Pennsylvania Governor Signs Nation’s First Military Education Bill
Pennsylvania Governor Tom Wolf signed a bill paving the way for the spouses and children of Pennsylvania National Guard (PNG) members to go to college for free or at a reduced cost.
House Bill 1324, known as the Military Family Education Program, was signed by Gov. Wolf on Monday, making Pennsylvania the first state in the country to implement this type of program. Currently the third largest National Guard in the nation, the PNG has nearly 20,000 soldiers and airmen living in Pennsylvania.
The new bill, which could benefit up to 8,000 military family members, allows spouses and children of PNG members who commit to an additional six years of service to receive 10 semesters of tuition-free education.
Family members can use such benefits only at a Pennsylvania Higher Education Assistance Agency (PHEAA) approved educational institution, and at the tuition rate set by the Pennsylvania State System of Higher Education (PASSHE).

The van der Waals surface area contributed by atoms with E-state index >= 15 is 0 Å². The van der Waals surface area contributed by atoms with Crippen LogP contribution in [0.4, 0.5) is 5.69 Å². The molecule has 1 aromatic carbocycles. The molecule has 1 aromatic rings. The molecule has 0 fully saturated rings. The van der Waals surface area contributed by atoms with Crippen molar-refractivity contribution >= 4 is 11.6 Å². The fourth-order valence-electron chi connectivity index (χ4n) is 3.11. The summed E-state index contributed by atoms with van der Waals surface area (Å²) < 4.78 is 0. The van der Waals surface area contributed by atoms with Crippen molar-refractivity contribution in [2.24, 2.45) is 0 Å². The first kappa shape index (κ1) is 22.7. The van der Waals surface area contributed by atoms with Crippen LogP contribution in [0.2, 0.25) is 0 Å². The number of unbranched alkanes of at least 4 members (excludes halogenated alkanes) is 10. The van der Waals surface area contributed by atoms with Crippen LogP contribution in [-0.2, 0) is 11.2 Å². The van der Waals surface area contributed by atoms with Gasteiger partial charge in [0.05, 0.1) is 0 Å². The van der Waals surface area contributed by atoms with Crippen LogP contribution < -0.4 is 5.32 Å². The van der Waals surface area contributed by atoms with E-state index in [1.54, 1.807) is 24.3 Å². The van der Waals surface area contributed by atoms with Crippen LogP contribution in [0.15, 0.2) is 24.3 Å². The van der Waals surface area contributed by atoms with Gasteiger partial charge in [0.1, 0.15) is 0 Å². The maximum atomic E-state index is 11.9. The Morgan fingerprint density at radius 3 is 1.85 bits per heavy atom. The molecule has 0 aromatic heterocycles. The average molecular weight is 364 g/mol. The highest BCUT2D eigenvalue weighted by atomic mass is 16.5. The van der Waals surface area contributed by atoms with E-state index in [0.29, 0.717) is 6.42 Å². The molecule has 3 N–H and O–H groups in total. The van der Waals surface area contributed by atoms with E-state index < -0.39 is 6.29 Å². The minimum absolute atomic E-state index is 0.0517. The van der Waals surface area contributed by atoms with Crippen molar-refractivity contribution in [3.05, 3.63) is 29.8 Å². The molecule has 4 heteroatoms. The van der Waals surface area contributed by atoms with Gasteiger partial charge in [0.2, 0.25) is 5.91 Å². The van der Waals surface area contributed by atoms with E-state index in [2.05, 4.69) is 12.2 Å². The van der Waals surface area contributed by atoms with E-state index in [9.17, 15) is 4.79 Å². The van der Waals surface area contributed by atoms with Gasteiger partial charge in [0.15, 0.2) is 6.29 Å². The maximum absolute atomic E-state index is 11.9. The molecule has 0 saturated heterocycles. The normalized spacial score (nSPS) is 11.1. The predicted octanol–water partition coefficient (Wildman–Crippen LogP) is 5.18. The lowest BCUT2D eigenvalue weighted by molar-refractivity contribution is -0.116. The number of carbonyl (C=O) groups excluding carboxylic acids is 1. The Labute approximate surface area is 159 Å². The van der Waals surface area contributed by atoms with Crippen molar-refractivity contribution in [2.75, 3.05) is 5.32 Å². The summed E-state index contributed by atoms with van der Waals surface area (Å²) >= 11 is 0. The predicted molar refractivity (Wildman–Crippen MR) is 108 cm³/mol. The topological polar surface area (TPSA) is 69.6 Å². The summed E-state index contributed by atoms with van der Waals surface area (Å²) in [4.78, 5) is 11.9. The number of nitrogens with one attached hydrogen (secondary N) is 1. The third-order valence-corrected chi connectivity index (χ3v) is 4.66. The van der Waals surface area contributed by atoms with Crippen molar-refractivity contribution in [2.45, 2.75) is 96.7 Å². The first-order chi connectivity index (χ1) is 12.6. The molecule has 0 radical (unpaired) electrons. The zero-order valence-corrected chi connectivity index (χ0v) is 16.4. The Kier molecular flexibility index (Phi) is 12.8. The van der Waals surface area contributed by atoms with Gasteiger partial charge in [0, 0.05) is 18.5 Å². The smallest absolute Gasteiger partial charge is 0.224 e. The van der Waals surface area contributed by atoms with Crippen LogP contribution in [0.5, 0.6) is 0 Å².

“Pennsylvania National Guard members and their spouses and children give a tremendous sacrifice to keep residents safe. These families endure hardships that include many sleepless nights away from one another during overseas deployments, training exercises and domestic emergencies,” Gov. Wolf said in a statement. “The Military Family Education Program is a fitting way to pay tribute to the families who give this selfless support.”
The bill, which was first introduced by Representative Stephen Barrar in February and sponsored by nearly two dozen representatives, will also improve PNG retention and strengthen its readiness.
“In most cases, our family members do not wear a military uniform, but they serve and sacrifice right alongside our Guardsmen,” Maj. Gen. Tony Carrelli, Pennsylvania’s adjutant general and head of the Department of Military and Veterans Affairs, said.
“We thank the governor and the legislature for leading the nation in recognizing the critical support role our Pennsylvania Guard families have in securing our safety and security,” Carrelli added.